Game preservation is an important mission, it’s all about saving the #gamingculture and #history so everyone can enjoy it.
The old game discs share the same risk with audiovisual materials (films and recordings), they are about to perish if no one doesn’t preserve them right for the future generations. The games’ data is starting to corrupt and the used technologies are getting old and unusable. It’s important to get a digital copy of the original game so that the play experience is still possible – but this is a question of copyrights, legality of emulation and resources like funding and data storage. But the game isn’t over yet.
The right time to act is now, because in the following twenty years or less some digital games are lost forever and all there is left is a black hole in the gaming history. Preserving only the game itself isn’t enough either because the rich cultural influence around the game should also be recorded. That might include the fan base reactions, memories and creations, different databases and what the development process and marketing included. All the games should be taken into consideration because even though the game wasn’t a blockbuster it could be an important milestone in the game development history. For example a game called ”The Smurfs Tour the World” is so rare that only less than hundred copies has been located and many hasn’t played it even though it’s the last commercial European release to the Sega Master System. The players and game collectors start to show interest towards these rare gems because it’s something which they didn’t have time or money to experience when the game was new.
Important authors who could help with preserving games are museums, archives, libraries and of course the developers themselves. Passion and knowledge comes from the game collectors, researchers and hobbyists who have wished that the game collections are visible to the public and that the game history is recorded and teaches something about gaming history for the new players. In Tampere the Finnish Museum of Games is about to open in 2017 and they have gathered 86 000 euros from crowdfunding. That shows the importance of the subject and also gives something new to think about to the museums and players altogether. It’s a chance to discuss about games and share the love towards the hobby.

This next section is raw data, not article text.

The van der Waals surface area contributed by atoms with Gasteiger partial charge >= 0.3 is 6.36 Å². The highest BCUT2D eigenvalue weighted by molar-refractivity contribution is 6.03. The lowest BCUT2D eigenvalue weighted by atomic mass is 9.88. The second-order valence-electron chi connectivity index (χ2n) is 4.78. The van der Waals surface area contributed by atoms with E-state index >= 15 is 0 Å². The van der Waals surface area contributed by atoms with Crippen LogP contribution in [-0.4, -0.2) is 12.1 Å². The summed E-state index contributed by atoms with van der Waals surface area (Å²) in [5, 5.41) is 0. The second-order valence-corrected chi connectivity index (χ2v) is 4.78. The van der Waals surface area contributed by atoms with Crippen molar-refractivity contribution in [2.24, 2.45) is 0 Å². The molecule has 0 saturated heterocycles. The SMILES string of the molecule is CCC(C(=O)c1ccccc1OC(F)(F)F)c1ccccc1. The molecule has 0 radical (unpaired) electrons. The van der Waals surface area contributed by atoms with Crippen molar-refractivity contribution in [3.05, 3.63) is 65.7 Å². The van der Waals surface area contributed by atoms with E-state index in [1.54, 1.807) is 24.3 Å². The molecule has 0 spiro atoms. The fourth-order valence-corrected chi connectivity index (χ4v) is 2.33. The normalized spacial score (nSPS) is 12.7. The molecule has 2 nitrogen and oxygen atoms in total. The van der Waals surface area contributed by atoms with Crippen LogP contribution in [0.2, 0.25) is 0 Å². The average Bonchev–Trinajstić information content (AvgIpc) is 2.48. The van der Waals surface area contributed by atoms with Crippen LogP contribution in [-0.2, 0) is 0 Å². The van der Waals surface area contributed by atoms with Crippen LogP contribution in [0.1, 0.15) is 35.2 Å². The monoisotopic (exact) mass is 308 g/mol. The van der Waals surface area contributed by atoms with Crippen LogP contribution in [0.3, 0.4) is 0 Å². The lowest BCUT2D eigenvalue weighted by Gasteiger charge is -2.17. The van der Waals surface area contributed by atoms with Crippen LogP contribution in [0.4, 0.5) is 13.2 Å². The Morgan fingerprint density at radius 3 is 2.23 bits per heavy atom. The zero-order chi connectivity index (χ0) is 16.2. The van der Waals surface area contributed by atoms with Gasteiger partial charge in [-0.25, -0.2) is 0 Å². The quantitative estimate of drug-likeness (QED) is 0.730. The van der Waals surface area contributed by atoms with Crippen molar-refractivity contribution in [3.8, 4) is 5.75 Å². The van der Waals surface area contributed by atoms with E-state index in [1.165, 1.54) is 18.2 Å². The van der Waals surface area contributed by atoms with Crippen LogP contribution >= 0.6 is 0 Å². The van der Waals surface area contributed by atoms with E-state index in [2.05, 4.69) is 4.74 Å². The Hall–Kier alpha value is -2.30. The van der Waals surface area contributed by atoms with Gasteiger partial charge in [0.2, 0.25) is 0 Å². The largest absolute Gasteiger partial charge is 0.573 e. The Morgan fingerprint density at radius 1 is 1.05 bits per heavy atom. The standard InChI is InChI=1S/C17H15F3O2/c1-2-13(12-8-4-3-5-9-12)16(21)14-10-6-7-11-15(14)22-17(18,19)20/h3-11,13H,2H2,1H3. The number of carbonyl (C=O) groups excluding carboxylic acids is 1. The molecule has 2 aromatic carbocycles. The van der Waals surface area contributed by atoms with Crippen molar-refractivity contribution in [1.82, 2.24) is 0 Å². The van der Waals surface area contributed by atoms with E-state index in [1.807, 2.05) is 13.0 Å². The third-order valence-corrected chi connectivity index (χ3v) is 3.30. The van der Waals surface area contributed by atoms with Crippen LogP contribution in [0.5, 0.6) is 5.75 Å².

How should the preserved digital games be presented? There are different options coming from the ones who rely on the nostalgic home-sofa or computer corner -feeling and some, who are more open to experience games in complete different space and maybe even crush the conventions. Everyone agrees that games are not supposed to be in the dusty shelves, it’s all about fun and interactive experiences. This notion is considered worldwide in game museums which offer arcade cabinets and arrange game-related happenings like celebrating the anniversary of some game series or creating new games in game jams. Nowadays museums aren’t places where people just watch silently and walk around.
The players who want to share their knowledge about gaming history can join in different voluntary tasks like wiki-based writing projects to actual donation of games and other events related to gaming. By visiting in a game museum and following the news in the field of game preservation, it’s also possible to learn more about the subject and show interest towards the topic.
More about Game Preservation:
The Finnish Museum of Games: http://suomenpelimuseo.fi/in-english/
Barwick, J. et al. 2011. Playing Games With Cultural Heritage: A Comparative Case Study Analysis of the Current Status of Digital Game Preservation. Games and Culture vol. 6 (4), 373-390.
Lowood, H. (ed.) et al. 2009. Before It’s Too Late: A Digital Game Preservation White Paper. American Journal of Play (Fall), 139-166.
Swalwell, M. 2013. Moving on from the Original Experience: Games history, preservation and presentation. DiGRA 2013 proceedings. Atlanta, USA.